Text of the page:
Every 10 tablets sold zap 5 net/notebook sales

A CIO friend told me yesterday that his company is considering ditching notebooks and equipping its sales force with iPads. And I have yet to hear from a CIO or IT exec who thinks tablets don’t have a key role to play in the corporate America (my day job is community manager at IDG’sEnterprise CIO Forum).

So could tablets replace notebook PCs and netbooks or put at least crimp their sales? The latter seems like a sure thing now. Tablets and not just the iPad is causing a major incursion in sales of notebooks and netbooks, the new legacy machines.

Some were asking the question three months before the iPad started shipping last April, but the chances seemed more remote then. The wild success expected for iPad was even wilder than anyone imagined.

And now CIOs are preaching freedom of choice (this video sums up what forward-looking CIOs are telling me) when it comes to end users picking their own PC, tablet or smart phone. Given the choice, a Gen Yer in the workforce most of the time will pick an iPad 2 over a notebook, I suspect.

iPad sales are forecast to come in at 40 million this year and Apple said last month, the iPad has caused “the mother of all backlogs.” Analyst firm Canalys forecasts sales of 52 million of all brands of “pads” as it calls them. Every 10 “pads” steals away sales of five notebooks or netbooks, according to an article in Mac Observer citing Canalys.

What could propel tablets is a popular second or challenger to the iPad. The Motorola Zoom and RIM Playbook are distant challengers to the iPad, but challengers, nonetheless. There’s dozens of others, too.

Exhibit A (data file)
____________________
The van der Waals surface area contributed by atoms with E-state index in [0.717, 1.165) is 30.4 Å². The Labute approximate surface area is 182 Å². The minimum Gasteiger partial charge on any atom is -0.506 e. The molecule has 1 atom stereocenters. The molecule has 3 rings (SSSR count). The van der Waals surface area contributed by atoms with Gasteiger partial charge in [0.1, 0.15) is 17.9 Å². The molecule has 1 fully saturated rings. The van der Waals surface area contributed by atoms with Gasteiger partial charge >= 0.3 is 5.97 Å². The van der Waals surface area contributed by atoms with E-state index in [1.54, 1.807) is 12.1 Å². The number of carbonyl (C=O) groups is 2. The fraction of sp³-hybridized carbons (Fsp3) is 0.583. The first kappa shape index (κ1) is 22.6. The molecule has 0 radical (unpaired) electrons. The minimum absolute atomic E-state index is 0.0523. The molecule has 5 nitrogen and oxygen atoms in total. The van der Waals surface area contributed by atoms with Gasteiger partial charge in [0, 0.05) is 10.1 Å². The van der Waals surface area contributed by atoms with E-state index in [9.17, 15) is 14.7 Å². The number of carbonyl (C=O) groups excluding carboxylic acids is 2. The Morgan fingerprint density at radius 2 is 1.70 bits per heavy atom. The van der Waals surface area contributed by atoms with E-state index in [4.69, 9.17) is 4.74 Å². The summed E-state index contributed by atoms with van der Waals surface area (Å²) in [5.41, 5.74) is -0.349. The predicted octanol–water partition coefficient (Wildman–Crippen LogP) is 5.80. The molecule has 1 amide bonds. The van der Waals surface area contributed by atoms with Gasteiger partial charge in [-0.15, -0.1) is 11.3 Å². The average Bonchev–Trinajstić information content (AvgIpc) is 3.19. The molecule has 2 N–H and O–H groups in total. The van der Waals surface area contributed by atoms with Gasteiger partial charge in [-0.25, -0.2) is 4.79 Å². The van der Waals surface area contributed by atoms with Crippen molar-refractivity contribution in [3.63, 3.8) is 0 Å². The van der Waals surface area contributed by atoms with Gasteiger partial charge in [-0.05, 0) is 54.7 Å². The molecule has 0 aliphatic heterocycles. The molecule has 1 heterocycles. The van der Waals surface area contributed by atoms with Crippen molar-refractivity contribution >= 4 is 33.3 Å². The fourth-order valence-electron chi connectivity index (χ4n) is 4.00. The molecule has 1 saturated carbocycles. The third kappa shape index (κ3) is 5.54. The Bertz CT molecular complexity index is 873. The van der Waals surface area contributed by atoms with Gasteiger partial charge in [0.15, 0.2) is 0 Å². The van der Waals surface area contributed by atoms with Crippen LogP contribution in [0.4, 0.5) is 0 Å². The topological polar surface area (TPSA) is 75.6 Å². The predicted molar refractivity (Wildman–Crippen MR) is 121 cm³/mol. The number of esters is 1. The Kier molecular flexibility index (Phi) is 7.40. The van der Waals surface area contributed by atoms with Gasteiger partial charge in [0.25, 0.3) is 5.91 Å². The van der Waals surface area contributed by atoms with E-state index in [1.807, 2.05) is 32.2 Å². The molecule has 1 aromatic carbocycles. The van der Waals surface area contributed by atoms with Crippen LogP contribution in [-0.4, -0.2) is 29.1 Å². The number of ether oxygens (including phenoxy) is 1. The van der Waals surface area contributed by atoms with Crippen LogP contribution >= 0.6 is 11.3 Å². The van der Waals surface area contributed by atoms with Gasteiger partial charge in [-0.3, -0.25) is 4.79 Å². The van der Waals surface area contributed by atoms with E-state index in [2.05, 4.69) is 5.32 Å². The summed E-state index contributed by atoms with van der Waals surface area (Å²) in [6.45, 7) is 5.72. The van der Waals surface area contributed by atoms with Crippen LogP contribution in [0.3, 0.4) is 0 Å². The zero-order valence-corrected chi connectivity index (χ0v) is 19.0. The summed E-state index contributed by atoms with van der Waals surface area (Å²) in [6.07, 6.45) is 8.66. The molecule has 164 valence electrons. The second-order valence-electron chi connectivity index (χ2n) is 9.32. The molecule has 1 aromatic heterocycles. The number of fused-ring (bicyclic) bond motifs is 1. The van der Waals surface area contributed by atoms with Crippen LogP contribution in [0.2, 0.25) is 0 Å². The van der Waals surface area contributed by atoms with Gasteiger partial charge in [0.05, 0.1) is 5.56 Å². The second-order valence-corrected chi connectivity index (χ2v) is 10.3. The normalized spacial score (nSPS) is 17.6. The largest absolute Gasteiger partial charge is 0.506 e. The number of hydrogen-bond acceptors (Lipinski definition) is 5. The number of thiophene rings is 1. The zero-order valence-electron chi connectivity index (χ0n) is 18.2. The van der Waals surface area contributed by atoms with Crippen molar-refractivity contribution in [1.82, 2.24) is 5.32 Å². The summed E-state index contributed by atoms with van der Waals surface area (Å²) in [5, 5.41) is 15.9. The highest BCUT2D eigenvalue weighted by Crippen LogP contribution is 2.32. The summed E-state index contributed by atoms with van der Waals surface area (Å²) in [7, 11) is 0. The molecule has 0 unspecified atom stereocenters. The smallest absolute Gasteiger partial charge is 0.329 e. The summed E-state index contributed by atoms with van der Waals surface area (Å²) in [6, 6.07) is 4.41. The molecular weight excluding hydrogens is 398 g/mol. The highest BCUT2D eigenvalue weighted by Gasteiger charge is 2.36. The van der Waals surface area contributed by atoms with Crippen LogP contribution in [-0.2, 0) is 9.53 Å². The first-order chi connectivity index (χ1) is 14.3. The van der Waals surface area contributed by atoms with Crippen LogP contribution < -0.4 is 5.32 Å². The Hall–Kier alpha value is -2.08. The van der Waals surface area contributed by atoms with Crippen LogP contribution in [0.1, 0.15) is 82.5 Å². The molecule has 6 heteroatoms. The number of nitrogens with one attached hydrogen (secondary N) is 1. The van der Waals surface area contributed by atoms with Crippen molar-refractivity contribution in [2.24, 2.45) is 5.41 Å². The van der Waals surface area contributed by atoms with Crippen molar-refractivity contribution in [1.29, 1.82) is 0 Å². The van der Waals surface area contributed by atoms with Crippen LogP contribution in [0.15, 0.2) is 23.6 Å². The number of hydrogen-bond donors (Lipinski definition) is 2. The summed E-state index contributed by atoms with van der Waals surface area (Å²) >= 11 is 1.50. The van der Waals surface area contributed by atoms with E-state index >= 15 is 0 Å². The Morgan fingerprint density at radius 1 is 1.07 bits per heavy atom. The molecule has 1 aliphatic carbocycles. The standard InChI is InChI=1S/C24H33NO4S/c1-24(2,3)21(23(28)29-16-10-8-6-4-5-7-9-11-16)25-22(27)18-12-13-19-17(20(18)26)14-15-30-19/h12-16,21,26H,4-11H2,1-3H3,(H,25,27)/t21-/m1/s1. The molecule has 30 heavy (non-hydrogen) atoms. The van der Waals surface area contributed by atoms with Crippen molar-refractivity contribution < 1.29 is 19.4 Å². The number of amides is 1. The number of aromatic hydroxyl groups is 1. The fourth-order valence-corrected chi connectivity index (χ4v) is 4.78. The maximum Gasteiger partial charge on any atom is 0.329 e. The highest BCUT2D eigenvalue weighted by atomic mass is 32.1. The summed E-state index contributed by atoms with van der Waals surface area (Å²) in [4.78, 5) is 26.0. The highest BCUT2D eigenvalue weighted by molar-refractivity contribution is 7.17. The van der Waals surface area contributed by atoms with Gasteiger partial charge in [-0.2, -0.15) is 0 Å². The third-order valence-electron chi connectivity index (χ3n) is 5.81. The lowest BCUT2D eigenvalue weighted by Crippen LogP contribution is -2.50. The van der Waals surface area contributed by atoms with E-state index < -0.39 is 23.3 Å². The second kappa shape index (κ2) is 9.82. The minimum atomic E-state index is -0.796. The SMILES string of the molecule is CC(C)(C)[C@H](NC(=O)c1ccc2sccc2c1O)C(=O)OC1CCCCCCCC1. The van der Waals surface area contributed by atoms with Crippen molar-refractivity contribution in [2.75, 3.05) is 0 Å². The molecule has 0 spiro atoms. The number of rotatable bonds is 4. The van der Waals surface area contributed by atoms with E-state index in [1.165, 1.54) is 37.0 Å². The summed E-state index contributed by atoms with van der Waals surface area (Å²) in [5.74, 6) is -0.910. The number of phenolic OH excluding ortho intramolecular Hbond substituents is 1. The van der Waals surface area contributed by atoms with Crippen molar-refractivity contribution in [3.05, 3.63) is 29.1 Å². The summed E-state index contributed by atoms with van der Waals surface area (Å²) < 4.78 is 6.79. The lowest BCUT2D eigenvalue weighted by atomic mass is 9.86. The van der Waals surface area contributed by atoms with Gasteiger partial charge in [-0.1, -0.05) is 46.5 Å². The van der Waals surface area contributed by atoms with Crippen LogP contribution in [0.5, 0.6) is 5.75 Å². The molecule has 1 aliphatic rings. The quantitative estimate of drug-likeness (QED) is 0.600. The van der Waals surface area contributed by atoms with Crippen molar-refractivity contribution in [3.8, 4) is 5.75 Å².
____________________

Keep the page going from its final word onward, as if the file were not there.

Why the attraction to tablets? Look no further than our smart phones. We love touch screens, resplendent video and the slim uncomplicated and lightweight profile of the tablet more than built-in keyboards, the notebook’s distinguishing feature.

And there’s love for Apple ios and Android….not so much for Windows 7.

Nielsen just released a study where tablets were found to the most popular computer for those “watching TV” versus an eReader and Smart Phone, which dominated for those lying in bed. However, notebooks and netbooks were not included in the study.

The tablet was a big loser up until 14 months ago when Apple brilliantly and/or serendipitously pumped up the iPhone and came out with the iPad. I remember Microsoft showing off a tablet computer at a Comdex trade show and that was a decade ago!

Guess there’s still hope for single sign-in.

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